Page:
Unfortunately the R4 along with the rest of Panasonic’s Let’s Note lineup are not currently for sale in the United States. I searched the various online Japanese Importers and decided to purchase the notebook through Dynamism.com, mainly because I needed the laptop as quickly as possible. I ordered the notebook over the phone and did not have any problems. Less then two weeks later my notebook arrived in the mail. The notebook is expensive, but it offered a set of features I could not find in any other notebook, and I was willing to pay a premium for them.

Build and Design:

Panasonic claims 110lb of weight can be applied to the case safely, however I have not verified these claims. The case is plastic but sturdy and well built. Pushing on the lid does not affect the LCD whatsoever. The left hinge moves slightly when I twist the screen, however it is not noticeable during use, and otherwise the hinges seem sturdy. The LCD clips into place when shut, however the seal around the case is not air tight, and dust can blow into the area between the keyboard and the LCD.

The design is similar to the no frills look IBM is famous for. The notebook comes in 11 different colors, which cost extra. Mine is the standard silver. When it arrived I was astonished how small the unit actually was. The unit lacks a fan and thus is virtually silent; unfortunately this causes the case to heat up. It becomes noticeably hot just by being turned on (I will come back to this later). Besides this I am very happy with the design and build of the case. The entire notebook with battery attached weighs just over 2.2lb, which puts it in the same category as the Sony x505 and Fujitsu u100. However this notebook has higher battery life and larger screen respectively.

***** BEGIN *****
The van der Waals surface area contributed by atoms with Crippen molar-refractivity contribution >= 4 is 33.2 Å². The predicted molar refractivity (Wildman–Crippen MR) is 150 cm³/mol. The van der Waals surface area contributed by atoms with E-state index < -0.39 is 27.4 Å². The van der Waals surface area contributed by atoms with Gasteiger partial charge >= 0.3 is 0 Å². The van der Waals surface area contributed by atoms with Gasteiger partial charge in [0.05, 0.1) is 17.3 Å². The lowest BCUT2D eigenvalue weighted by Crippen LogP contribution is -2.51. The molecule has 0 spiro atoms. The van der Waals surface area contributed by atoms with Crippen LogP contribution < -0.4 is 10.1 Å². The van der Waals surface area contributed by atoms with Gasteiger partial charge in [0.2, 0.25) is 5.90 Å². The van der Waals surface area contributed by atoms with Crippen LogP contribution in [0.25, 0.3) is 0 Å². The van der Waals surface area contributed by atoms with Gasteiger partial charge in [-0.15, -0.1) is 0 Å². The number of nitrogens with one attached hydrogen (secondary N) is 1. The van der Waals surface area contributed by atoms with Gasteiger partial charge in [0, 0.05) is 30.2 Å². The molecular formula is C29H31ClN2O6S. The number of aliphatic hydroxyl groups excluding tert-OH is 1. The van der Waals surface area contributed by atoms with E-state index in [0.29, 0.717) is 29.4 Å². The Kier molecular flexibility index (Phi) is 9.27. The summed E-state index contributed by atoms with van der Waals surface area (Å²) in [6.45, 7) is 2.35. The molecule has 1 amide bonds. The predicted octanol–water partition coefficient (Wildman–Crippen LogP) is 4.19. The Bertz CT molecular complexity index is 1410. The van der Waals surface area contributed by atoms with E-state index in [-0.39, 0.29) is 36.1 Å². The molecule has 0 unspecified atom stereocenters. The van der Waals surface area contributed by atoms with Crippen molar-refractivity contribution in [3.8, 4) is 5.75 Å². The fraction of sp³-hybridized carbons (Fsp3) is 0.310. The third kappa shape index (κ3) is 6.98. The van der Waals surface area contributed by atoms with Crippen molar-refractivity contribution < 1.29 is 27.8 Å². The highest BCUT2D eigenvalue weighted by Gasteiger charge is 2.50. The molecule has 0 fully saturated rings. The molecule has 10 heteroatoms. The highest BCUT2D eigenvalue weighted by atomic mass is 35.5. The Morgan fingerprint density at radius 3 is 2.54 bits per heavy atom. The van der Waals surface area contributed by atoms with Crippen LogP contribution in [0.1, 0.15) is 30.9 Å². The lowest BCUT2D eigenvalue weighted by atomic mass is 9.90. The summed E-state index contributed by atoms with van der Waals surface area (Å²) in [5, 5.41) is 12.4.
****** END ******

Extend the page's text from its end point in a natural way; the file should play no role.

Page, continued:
Panasonic R4 Right side view (larger image)

Panasonic R4 Back side view (larger image)

Panasonic R4 Left side view (larger image)

Panasonic R4 Above view (larger image)

Panasonic R4 front side view (larger image)

Screen:

The screen, 10.4in, is relatively small. The resolution is 1024×768. It is a straightforward XGA LCD screen without any special XBrite or TruBrite features. I would not recommend it for watching lots of movies, but this is obvious because someone who wants a TV replacement from their notebook would not buy this computer. The screen is great for what it was meant to do. My unit does not have any dead pixels or uneven backlighting. Before buying I doubted whether the screen would be large enough for browsing the web and other everyday tasks. After using it for a few months not once has the small screen bothered me.

Speakers: